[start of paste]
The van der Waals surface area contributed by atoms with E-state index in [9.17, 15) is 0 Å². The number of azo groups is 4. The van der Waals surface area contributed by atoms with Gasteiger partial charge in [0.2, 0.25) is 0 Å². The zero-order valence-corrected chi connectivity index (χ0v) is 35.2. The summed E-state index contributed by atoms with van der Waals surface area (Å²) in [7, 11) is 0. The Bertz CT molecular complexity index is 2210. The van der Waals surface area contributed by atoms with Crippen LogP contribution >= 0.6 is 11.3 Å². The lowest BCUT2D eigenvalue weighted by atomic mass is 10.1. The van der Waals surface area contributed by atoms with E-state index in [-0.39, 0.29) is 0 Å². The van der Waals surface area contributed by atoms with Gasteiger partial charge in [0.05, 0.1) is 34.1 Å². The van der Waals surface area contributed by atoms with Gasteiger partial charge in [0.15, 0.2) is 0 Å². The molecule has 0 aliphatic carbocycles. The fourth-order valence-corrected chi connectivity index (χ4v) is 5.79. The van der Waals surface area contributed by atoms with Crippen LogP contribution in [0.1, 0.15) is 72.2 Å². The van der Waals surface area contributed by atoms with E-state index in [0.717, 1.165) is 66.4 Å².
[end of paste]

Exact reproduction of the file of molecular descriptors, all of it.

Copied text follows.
The van der Waals surface area contributed by atoms with E-state index in [9.17, 15) is 0 Å². The number of azo groups is 4. The van der Waals surface area contributed by atoms with Gasteiger partial charge in [0.2, 0.25) is 0 Å². The zero-order valence-corrected chi connectivity index (χ0v) is 35.2. The summed E-state index contributed by atoms with van der Waals surface area (Å²) in [7, 11) is 0. The Bertz CT molecular complexity index is 2210. The van der Waals surface area contributed by atoms with Crippen LogP contribution >= 0.6 is 11.3 Å². The lowest BCUT2D eigenvalue weighted by atomic mass is 10.1. The van der Waals surface area contributed by atoms with E-state index in [-0.39, 0.29) is 0 Å². The van der Waals surface area contributed by atoms with Gasteiger partial charge in [0.05, 0.1) is 34.1 Å². The van der Waals surface area contributed by atoms with Gasteiger partial charge in [0.15, 0.2) is 0 Å². The molecule has 0 aliphatic carbocycles. The fourth-order valence-corrected chi connectivity index (χ4v) is 5.79. The van der Waals surface area contributed by atoms with Crippen LogP contribution in [0.1, 0.15) is 72.2 Å². The van der Waals surface area contributed by atoms with E-state index in [0.717, 1.165) is 66.4 Å².